These young men, who come from skilled or semi-skilled working families, appear to be caught in a kind of no-man’s land – not poor enough to receive extra support and not privileged enough to be on the ‘University conveyor belt’.
Only 30% of these ‘frustrated’ 16-24-year-olds expect to own their own house in the future, compared with 39% of their poorer counterparts.
“These people feel trapped,” said Professor Tony Chapman of Durham University. “They have skills and ambitions – but they have a fatalistic sense that there are barriers that make it pointless to try in the first place.”
Despite only being at the beginning of their working lives, almost one quarter said they’ll never have a fulfilling job and nearly a third said thinking about their future made them feel unhappy.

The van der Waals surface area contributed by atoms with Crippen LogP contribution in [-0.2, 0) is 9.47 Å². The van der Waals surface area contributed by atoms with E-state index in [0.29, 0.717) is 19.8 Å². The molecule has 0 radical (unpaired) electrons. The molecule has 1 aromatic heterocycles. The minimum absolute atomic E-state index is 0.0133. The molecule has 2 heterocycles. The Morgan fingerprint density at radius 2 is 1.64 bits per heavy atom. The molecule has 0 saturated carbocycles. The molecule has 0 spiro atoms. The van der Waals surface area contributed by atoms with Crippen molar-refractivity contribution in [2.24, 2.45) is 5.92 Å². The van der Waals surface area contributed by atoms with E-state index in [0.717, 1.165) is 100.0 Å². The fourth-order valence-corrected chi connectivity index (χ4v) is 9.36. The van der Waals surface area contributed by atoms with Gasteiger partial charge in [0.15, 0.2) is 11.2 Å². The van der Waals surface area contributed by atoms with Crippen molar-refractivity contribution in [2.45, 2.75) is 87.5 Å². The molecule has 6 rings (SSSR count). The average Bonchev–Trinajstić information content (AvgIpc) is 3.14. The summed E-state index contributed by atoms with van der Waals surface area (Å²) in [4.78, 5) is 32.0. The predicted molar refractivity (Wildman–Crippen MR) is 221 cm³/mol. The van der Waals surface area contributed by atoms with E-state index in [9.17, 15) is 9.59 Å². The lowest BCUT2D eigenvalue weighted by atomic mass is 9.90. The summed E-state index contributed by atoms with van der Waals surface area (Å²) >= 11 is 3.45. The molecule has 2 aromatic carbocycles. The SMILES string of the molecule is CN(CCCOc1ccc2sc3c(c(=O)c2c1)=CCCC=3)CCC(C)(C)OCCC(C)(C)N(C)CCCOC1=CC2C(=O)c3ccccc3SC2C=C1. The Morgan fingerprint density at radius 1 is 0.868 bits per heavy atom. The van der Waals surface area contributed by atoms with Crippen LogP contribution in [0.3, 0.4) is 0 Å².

Prof Chapman said these young men came from respectable and aspirational families, but lacked hope in an increasingly insecure job market.
In the 1970s and ’80s young men of their social standing would have had a much more optimistic outlook, Prof Chapman explained. The current climate adds pressure and offers no safety blanket if things go wrong.
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